Teacher professional development suggestions about educating students with Oppositional Defiance Disorder.
The American Psychiatric Association Diagnostic and Statistical Manual of Mental Disorders, Fourth Edition, (DSM-IV) defines oppositional defiant disorder (ODD) as a recurrent pattern of negativistic, defiant, disobedient, and hostile behavior toward authority figures that persists for at least half a year. Behaviors contained in thedefinition are losing one’s temper; arguing with adults; actively defying requests; refusing to go byrules; deliberately annoying many people; blaming others for one’s own mistakes or misbehavior; being touchy, easily annoyed or angered, resentful, spiteful, or vindictive.
ODD is generallydiagnosed when a child has a persistent or consistent pattern of disobedience and hostility toward parents, teachers, or other adults. The standardsfor ODD are met only whenthe problem behaviors occur more frequently in the child than in other children of the same age and developmental level. These behaviors cause significant difficulty withfamily and friends, and the oppositional behaviors are identicalboth at home and in school. Sometimes, ODD may be a precursor of a conduct disorder. Co morbidity of ODD with ADHD has been reported to occur in 50%-65% of affected children. ODD is not diagnosed if the problematic behaviors occur exclusively with a mood or psychotic disorder.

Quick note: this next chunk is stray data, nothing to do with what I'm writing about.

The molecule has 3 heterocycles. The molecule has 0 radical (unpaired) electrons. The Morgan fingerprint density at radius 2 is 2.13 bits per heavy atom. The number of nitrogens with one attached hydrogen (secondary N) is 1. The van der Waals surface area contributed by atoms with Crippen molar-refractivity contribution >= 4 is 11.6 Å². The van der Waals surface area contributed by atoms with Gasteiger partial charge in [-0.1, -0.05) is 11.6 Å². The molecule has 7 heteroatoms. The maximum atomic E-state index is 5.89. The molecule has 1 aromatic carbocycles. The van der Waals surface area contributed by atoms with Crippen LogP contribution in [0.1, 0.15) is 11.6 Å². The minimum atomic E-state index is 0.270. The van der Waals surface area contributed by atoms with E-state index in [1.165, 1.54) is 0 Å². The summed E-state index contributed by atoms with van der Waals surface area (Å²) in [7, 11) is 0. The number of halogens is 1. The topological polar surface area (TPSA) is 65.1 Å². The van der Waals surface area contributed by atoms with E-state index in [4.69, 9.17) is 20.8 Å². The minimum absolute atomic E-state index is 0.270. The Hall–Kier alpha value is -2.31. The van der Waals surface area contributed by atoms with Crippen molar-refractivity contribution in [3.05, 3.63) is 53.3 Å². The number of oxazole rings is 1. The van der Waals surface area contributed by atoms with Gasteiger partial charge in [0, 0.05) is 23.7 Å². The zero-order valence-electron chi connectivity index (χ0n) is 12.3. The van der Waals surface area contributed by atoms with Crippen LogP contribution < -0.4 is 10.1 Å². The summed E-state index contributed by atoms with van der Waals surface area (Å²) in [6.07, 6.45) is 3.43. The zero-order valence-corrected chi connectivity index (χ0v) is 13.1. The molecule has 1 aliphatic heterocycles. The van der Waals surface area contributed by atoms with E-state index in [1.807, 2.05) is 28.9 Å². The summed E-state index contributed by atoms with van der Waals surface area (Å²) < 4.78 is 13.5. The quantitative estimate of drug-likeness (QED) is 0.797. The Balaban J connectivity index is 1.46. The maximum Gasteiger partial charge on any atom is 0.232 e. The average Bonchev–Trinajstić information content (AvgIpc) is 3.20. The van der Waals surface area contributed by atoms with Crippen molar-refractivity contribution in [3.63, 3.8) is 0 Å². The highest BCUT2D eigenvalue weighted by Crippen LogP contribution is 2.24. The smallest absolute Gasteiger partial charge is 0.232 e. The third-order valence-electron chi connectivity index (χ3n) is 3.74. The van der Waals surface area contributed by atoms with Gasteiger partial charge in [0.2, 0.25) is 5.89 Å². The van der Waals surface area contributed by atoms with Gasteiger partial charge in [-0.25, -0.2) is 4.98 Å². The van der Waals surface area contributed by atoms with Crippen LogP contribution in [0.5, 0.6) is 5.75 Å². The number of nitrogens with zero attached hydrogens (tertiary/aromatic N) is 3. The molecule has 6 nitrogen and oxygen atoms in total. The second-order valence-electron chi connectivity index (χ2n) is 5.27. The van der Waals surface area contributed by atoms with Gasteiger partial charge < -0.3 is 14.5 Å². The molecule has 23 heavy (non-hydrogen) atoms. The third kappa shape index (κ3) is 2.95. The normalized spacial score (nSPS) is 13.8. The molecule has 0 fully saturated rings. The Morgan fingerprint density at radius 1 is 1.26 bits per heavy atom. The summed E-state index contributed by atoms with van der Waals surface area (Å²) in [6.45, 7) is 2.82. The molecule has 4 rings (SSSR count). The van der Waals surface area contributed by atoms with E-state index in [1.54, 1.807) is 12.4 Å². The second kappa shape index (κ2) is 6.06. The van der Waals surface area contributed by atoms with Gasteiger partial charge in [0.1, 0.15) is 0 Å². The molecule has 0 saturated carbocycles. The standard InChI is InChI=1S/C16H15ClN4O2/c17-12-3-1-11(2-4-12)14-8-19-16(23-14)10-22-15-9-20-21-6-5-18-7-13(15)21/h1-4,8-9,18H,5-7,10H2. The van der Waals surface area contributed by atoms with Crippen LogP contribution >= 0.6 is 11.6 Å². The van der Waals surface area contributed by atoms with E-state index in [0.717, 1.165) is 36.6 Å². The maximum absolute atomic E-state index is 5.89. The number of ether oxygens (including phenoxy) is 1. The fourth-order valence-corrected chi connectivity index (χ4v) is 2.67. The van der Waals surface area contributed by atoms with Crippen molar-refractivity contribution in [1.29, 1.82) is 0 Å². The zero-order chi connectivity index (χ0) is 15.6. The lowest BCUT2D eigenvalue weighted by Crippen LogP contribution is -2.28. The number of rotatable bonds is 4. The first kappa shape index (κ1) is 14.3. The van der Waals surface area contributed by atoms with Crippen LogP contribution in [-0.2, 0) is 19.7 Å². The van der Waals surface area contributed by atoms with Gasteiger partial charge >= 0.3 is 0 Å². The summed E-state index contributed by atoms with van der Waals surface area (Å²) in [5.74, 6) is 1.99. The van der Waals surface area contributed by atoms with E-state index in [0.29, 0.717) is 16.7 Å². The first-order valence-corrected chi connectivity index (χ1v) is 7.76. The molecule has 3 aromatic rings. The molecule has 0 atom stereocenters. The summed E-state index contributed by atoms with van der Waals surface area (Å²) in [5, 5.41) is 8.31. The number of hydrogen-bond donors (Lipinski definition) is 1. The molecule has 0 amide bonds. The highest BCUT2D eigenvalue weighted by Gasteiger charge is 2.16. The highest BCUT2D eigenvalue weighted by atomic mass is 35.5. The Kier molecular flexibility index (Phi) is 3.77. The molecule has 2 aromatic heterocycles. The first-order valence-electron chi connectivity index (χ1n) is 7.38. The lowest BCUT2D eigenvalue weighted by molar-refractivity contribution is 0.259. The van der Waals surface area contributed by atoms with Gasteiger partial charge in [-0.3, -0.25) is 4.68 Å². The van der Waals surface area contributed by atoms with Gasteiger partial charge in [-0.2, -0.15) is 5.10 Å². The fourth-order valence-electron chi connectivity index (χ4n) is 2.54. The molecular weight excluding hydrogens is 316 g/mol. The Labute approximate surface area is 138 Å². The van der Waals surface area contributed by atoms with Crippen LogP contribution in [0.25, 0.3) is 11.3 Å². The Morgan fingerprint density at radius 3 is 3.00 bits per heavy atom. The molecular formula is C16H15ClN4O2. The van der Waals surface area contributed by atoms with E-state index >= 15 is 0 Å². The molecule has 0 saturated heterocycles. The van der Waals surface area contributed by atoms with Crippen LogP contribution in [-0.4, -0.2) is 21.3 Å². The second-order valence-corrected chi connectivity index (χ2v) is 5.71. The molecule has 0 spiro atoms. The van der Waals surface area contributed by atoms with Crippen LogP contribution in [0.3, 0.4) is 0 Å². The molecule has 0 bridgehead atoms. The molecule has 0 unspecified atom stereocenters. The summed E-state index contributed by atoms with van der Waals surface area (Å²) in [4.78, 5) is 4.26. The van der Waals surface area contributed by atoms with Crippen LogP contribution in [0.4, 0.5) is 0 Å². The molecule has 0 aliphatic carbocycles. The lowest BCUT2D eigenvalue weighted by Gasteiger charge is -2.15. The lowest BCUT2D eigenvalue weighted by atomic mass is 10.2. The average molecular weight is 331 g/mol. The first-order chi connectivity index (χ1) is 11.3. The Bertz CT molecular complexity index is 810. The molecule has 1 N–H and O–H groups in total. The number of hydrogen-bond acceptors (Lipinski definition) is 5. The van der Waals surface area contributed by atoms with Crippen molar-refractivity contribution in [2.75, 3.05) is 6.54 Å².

Teacher professional development useful information onThe Don’ts of Communicating to a student with Oppositional Defiant Disorder (ODD)
• Use long lectures.
• Be oppositional yourself.
• Use a loud angry voice.
• Use negative body gesture.
• Revisit earlier problems.
• Blame yourself or other people.
• Make assumptions about a child’s behavior.
• Label the youngsterwith negative names.
Teacher professional development advice onThe Do’s of Communicating to a student with Oppositional Defiant Disorder (ODD)
• Use short explanations of ten words or fewer.
• Say precisely whatyou want.
• Speak calmly and clearly.
• Make eye contactand manage yourfacial expression, posture, and gestures.
• Talk about what is happening right now.
• Focus on solutions, not problems.
• Ask questions and acquirefeedback.
• See the child as a whole person with good and bad points.
“Many of these methods can beused onevery day basisin my presentation for teachers, educators and administrators I show them easy to implement exercises they can use in the classroom,” says Jamahl Keyes, author, speaker and Teacher Professional development in service trainer. “It is a mustfor teachers to understand how to use these strategies so that you have the needed skills to resolve any conflict in the classroom large or small.”